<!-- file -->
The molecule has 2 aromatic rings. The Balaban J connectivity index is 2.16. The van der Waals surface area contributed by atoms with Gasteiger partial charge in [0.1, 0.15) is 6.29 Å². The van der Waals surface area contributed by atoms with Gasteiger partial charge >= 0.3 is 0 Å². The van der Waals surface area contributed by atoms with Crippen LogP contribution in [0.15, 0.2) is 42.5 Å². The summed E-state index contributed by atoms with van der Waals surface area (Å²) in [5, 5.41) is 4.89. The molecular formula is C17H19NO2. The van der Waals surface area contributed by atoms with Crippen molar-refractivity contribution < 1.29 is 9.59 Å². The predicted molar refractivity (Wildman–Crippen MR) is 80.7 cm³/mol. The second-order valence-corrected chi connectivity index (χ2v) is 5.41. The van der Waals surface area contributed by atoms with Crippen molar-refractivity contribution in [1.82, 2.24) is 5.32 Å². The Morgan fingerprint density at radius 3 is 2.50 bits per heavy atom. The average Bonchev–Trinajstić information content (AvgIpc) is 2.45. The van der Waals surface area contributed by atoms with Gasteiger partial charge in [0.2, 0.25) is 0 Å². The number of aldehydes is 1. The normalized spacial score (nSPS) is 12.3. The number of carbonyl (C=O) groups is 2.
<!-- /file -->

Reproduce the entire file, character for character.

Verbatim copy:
The molecule has 2 aromatic rings. The Balaban J connectivity index is 2.16. The van der Waals surface area contributed by atoms with Gasteiger partial charge in [0.1, 0.15) is 6.29 Å². The van der Waals surface area contributed by atoms with Gasteiger partial charge >= 0.3 is 0 Å². The van der Waals surface area contributed by atoms with Crippen LogP contribution in [0.15, 0.2) is 42.5 Å². The summed E-state index contributed by atoms with van der Waals surface area (Å²) in [5, 5.41) is 4.89. The molecular formula is C17H19NO2. The van der Waals surface area contributed by atoms with Crippen molar-refractivity contribution < 1.29 is 9.59 Å². The predicted molar refractivity (Wildman–Crippen MR) is 80.7 cm³/mol. The second-order valence-corrected chi connectivity index (χ2v) is 5.41. The van der Waals surface area contributed by atoms with Crippen molar-refractivity contribution in [1.82, 2.24) is 5.32 Å². The Morgan fingerprint density at radius 3 is 2.50 bits per heavy atom. The average Bonchev–Trinajstić information content (AvgIpc) is 2.45. The van der Waals surface area contributed by atoms with Gasteiger partial charge in [0.2, 0.25) is 0 Å². The number of aldehydes is 1. The normalized spacial score (nSPS) is 12.3. The number of carbonyl (C=O) groups is 2.